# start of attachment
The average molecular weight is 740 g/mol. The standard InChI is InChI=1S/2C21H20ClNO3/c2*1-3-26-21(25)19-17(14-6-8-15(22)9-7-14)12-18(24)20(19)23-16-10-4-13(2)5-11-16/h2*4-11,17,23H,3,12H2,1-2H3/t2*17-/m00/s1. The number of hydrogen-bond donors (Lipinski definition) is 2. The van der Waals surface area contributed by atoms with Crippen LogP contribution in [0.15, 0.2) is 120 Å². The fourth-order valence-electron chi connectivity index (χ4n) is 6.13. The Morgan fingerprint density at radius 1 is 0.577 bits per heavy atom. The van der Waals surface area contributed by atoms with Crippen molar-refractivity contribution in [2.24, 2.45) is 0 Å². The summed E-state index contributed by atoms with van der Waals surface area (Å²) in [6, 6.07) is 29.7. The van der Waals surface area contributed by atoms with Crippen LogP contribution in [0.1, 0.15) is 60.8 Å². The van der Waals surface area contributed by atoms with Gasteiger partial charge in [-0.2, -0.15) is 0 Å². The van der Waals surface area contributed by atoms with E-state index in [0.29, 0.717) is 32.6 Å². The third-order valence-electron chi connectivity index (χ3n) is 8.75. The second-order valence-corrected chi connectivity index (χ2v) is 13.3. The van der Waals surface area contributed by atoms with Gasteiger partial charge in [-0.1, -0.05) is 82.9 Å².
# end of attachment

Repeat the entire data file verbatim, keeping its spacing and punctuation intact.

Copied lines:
The average molecular weight is 740 g/mol. The standard InChI is InChI=1S/2C21H20ClNO3/c2*1-3-26-21(25)19-17(14-6-8-15(22)9-7-14)12-18(24)20(19)23-16-10-4-13(2)5-11-16/h2*4-11,17,23H,3,12H2,1-2H3/t2*17-/m00/s1. The number of hydrogen-bond donors (Lipinski definition) is 2. The van der Waals surface area contributed by atoms with Crippen LogP contribution in [0.15, 0.2) is 120 Å². The fourth-order valence-electron chi connectivity index (χ4n) is 6.13. The Morgan fingerprint density at radius 1 is 0.577 bits per heavy atom. The van der Waals surface area contributed by atoms with Crippen molar-refractivity contribution in [2.24, 2.45) is 0 Å². The summed E-state index contributed by atoms with van der Waals surface area (Å²) in [6, 6.07) is 29.7. The van der Waals surface area contributed by atoms with Crippen LogP contribution in [0.1, 0.15) is 60.8 Å². The van der Waals surface area contributed by atoms with Gasteiger partial charge in [-0.2, -0.15) is 0 Å². The van der Waals surface area contributed by atoms with E-state index in [0.29, 0.717) is 32.6 Å². The third-order valence-electron chi connectivity index (χ3n) is 8.75. The second-order valence-corrected chi connectivity index (χ2v) is 13.3. The van der Waals surface area contributed by atoms with Gasteiger partial charge in [-0.1, -0.05) is 82.9 Å².